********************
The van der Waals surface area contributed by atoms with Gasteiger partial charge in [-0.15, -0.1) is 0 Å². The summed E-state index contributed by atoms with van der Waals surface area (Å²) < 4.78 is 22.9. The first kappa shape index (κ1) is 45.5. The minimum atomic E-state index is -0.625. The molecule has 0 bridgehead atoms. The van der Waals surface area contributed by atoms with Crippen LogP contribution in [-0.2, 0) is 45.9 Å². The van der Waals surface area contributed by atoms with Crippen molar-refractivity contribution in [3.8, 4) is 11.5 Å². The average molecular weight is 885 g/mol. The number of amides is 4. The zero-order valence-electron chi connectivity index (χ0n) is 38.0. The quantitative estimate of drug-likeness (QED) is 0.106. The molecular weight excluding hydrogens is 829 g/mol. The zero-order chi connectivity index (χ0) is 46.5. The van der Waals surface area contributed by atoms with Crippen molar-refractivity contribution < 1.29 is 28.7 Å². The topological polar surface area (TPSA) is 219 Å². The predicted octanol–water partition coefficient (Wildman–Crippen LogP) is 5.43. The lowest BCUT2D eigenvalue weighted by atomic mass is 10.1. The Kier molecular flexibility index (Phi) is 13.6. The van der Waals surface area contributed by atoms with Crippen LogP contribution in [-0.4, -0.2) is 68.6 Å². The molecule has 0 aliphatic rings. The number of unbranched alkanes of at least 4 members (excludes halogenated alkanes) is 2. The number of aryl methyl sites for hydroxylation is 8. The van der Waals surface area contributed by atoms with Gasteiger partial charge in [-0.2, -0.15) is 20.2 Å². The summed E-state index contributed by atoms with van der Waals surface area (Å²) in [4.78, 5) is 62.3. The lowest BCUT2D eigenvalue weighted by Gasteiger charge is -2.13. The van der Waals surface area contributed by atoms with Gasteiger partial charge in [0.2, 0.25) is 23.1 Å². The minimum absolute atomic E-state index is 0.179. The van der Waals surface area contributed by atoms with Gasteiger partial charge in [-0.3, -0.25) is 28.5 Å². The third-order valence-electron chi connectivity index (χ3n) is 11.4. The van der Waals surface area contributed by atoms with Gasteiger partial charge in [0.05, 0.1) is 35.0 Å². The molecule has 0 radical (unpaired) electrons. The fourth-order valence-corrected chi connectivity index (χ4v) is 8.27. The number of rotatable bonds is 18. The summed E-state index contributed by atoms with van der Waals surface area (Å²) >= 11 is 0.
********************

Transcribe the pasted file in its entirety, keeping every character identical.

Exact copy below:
The van der Waals surface area contributed by atoms with Gasteiger partial charge in [-0.15, -0.1) is 0 Å². The summed E-state index contributed by atoms with van der Waals surface area (Å²) < 4.78 is 22.9. The first kappa shape index (κ1) is 45.5. The minimum atomic E-state index is -0.625. The molecule has 0 bridgehead atoms. The van der Waals surface area contributed by atoms with Crippen LogP contribution in [-0.2, 0) is 45.9 Å². The van der Waals surface area contributed by atoms with Crippen molar-refractivity contribution in [3.8, 4) is 11.5 Å². The average molecular weight is 885 g/mol. The number of amides is 4. The zero-order valence-electron chi connectivity index (χ0n) is 38.0. The quantitative estimate of drug-likeness (QED) is 0.106. The molecular weight excluding hydrogens is 829 g/mol. The zero-order chi connectivity index (χ0) is 46.5. The van der Waals surface area contributed by atoms with Crippen molar-refractivity contribution < 1.29 is 28.7 Å². The topological polar surface area (TPSA) is 219 Å². The predicted octanol–water partition coefficient (Wildman–Crippen LogP) is 5.43. The lowest BCUT2D eigenvalue weighted by atomic mass is 10.1. The Kier molecular flexibility index (Phi) is 13.6. The van der Waals surface area contributed by atoms with Crippen LogP contribution in [-0.4, -0.2) is 68.6 Å². The molecule has 0 aliphatic rings. The number of unbranched alkanes of at least 4 members (excludes halogenated alkanes) is 2. The number of aryl methyl sites for hydroxylation is 8. The van der Waals surface area contributed by atoms with Gasteiger partial charge in [-0.2, -0.15) is 20.2 Å². The summed E-state index contributed by atoms with van der Waals surface area (Å²) in [4.78, 5) is 62.3. The lowest BCUT2D eigenvalue weighted by Gasteiger charge is -2.13. The van der Waals surface area contributed by atoms with Gasteiger partial charge in [0.2, 0.25) is 23.1 Å². The minimum absolute atomic E-state index is 0.179. The van der Waals surface area contributed by atoms with Gasteiger partial charge in [-0.3, -0.25) is 28.5 Å². The third-order valence-electron chi connectivity index (χ3n) is 11.4. The van der Waals surface area contributed by atoms with Gasteiger partial charge in [0.05, 0.1) is 35.0 Å². The molecule has 0 radical (unpaired) electrons. The fourth-order valence-corrected chi connectivity index (χ4v) is 8.27. The number of rotatable bonds is 18. The summed E-state index contributed by atoms with van der Waals surface area (Å²) >= 11 is 0.